What was spread about the cult of Ali, r.a., by Ibn Saba was developed by others after Karbala, such as by Mukhtar who spent his resources and his life in taking revenge for the tragic murder of Hussain, r.a., ibn Ali, r.a.
After Mukhtar came others who developed shia myths seminally touted by Ibn Saba and his followers, the Sabaiyyah.
These myths are now central to Shiism and are totally foreign to the Quran and authentic hadith narrated by sahaba.
Here are some of them:
Ali did not die but was taken up God. Some shias believed that he was God.
The hero not dying will come back to fill the world with justice.
The disappeared hero who will come back is now known to all shias as the Mahdi who will reappear at the end of time.
The myth makers who came after ibn Saba and Mukhtar developed the idea that the Imam in the next generation must be appointed by the Imam In the existing generation. All these imams were supposed to be infallible.
One of these ibn Saba type activists secretly gave shia support to the Abbasids who later destroyed the Ummayad dynasty. Most of the imams were protected by the Abbasid caliphs. Thus support for despotic rulers became typical of shiaism.
The followers of ibn Saba wanted a leader divinely appointed or prophetic. Mukhtar claimed that the surviving son of Ali, r.a., Muhammad ibn al-Hanfiyyah was that divinely appointed leader. Muukhtar called him the Mahdi, an appellation which would become central to Shi'aism with the passage of time.
The idea of Ibn Saba that Ali, r.a., did not die was continued by Mukhtar. He obtained a chair in which, he claimed, a whiff of the spirit of Ali was still there. 
The Shias being followers of a jew Ibn, Saba, openly borrowed from Judaism and this borrowing came out openly in the case of Mukhtar who stated clearly that the chair of Ali was like the Ark of the Covenant God had with the Jews.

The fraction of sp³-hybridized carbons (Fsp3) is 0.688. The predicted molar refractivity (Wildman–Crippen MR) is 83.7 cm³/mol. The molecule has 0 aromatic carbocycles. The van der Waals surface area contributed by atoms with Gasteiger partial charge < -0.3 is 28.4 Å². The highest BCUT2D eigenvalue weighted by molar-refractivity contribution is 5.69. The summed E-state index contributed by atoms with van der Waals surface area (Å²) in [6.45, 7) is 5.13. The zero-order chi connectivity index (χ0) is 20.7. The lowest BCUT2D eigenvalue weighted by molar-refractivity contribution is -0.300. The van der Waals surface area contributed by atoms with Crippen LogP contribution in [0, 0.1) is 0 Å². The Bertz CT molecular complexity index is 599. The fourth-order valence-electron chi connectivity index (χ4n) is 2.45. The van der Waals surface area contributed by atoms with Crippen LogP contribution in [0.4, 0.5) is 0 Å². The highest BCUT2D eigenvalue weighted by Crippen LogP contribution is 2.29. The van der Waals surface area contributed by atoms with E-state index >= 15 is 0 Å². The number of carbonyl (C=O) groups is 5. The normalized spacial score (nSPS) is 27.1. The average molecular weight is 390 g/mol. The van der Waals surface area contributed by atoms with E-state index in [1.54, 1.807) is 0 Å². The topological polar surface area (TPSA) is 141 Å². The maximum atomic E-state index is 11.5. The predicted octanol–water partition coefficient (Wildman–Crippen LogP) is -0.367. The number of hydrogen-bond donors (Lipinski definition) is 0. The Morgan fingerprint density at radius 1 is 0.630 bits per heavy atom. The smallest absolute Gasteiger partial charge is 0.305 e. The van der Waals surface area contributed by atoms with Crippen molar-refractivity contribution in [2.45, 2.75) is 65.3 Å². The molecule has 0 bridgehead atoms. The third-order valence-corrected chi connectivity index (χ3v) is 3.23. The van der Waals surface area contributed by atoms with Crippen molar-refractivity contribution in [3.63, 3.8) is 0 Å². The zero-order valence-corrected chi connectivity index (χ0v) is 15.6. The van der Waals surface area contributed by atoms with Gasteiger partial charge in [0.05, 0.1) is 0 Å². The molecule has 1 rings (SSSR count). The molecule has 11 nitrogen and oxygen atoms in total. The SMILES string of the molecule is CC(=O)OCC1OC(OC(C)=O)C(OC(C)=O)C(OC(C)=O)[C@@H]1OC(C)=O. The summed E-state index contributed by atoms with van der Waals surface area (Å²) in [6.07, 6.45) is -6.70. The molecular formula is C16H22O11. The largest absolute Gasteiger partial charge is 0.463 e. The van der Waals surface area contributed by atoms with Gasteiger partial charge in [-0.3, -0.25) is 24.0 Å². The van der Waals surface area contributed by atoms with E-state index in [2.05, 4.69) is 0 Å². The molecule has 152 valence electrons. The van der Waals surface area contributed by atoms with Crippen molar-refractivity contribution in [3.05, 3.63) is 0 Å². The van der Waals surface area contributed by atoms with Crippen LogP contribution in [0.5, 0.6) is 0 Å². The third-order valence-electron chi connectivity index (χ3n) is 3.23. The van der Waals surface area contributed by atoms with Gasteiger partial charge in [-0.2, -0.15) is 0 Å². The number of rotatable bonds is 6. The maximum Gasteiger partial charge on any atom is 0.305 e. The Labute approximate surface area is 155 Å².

Ibn al Hanfiyyah did not affirm the claims Mukhtar made in his behalf but that did not bother Mukhtar who continued with his claims. [Notice that Ali, Hasan and Hussain, r.a., too did not preach anything called Shiaism. The Shias like to tie their cult to prominent religious figures.]
Mukhtar came near to claiming to be a prophet himself and his followers looked up to him because he was able to kill the murderers of Hussain, r.a., However when Mukhtar defied the Caliphate established by Abdullah ibn Zubayr, r.a., , he was badly defeated. Unfortunately for him he had promised that God would give him victory over the caliphate of Zubair, r.a. When he was badly defeated, he came up with the theory that God had told him that He [God] had changed his destiny. Thus he came near to, if not actually,proclaiming his prophethood.
After Mukhtar, the ideas of Ibn Saba were continued by a Shia sect known as the Kaisaniyyah, one of the names of Mukhtar, who also proclaimed that Ali's son Ibn al-Hanfiyyah was the Mahdi. 
Mainstream Islam has deep respect for Ali, r.a., and his sons owing to authentic hadith narrations, some of them from Abu Huraira, r.a., whom the Shias hate in an irrational way.  However no Muslim in the early generations believed that Ali and his sons were superior to the sahaba, r.a.